solutions are not so clear. Nevertheless, the main weaknesses of the above solutions remain valid. The throughput maximization can always result in extremely unfair solutions allowing even for starvation of certain flows while the MMF solution may cause a large worsening of the throughput of the network. In an example built on the backbone network of a Polish Internet service provider (ISP), it turned out that the throughput in a perfectly fair solution could be less than 50% of the maximal throughput [14]. Network management may be interested in seeking a compromise between the two extreme approaches discussed above. One of possible solutions depends on maximization of the sum of the flows evaluated with some (concave) utility function ∑i∈I Ui (xi ). In particular, for Ui (xi ) = log(xi ) one gets the proportional fairness approach [5]. However, every such approach requires to build (or to guess) a utility function prior to the analysis and later it gives only one possible compromise solution. It is very difficult to identify and formalize the preferences at the beginning of the decision process. Moreover, apart from the trivial case of throughput maximization all the utility functions that really take into account any fairness preferences are nonlinear. Nonlinear objective functions applied to the MILP models we consider results in computationally hard optimization problems. In the following, we shall describe an approach that allows to search for such compromise solutions with multiple linear criteria rather than the use nonlinear objective functions.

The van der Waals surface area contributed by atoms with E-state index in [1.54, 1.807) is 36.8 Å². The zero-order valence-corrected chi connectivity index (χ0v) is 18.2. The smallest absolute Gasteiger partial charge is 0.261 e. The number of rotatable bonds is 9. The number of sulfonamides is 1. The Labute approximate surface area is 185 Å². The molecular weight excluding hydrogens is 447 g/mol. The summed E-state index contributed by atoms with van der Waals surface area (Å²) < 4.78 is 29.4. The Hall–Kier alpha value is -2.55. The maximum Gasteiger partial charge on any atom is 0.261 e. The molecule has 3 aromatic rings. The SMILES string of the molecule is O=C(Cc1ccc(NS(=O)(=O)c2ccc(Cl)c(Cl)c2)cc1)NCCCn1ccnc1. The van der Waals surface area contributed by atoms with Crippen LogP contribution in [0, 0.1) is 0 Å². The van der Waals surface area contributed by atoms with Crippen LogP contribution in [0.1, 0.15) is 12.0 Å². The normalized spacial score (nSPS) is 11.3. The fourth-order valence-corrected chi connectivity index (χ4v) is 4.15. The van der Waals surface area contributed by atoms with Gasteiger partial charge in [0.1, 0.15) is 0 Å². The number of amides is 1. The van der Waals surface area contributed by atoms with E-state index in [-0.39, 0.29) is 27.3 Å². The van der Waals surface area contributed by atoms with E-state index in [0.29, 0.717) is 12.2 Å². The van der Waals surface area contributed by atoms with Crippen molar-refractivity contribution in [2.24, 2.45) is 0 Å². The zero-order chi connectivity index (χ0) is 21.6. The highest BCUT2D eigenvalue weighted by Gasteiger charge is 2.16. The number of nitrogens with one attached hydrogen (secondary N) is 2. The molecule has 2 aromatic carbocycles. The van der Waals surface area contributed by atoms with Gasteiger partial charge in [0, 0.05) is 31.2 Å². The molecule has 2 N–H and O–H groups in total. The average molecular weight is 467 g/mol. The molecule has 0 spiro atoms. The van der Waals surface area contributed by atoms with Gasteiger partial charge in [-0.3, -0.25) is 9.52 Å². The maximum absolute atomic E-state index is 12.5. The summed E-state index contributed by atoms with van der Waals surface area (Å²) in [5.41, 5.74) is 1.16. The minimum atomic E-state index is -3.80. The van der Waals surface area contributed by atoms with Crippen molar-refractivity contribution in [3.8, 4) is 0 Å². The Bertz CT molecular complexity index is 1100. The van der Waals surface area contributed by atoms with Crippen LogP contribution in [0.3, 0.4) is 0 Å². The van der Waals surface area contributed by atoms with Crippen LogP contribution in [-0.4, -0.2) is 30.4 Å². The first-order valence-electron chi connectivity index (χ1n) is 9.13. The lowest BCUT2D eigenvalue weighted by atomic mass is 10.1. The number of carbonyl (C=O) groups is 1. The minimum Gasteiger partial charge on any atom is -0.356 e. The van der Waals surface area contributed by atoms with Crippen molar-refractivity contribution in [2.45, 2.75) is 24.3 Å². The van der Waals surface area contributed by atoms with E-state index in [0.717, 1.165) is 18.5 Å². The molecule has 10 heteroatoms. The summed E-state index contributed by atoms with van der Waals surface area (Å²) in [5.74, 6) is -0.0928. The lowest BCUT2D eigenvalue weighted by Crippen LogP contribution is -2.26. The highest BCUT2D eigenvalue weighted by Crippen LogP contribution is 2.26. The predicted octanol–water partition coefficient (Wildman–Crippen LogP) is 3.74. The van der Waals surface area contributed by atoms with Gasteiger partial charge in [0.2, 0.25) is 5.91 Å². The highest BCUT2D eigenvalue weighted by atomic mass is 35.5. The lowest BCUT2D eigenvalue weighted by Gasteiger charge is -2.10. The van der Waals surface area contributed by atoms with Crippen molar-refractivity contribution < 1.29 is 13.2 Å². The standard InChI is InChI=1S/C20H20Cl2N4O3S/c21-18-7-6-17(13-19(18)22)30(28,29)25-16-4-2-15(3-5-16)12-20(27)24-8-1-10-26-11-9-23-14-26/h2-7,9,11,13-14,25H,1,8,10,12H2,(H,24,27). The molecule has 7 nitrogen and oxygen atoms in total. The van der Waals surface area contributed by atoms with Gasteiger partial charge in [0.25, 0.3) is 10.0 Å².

3. Fairness and equitable efficiency The network dimensioning problem, we consider, may be viewed as a special case of general resource allocation problem where a set I of m services is considered and for each service i ∈ I, its measure of realization xi is a function xi = fi (ξ ) of the allocation pattern ξ ∈ A. This function, representing the outcome (effect) of the allocation pattern for service i we call the individual objective function. In the network dimensioning problem the measure expresses the service flow and a larger value of the outcome means a better effect. This leads us to a vector maximization problem: max {(x1 , x2 , . . . , xm ) :

x ∈ Q} ,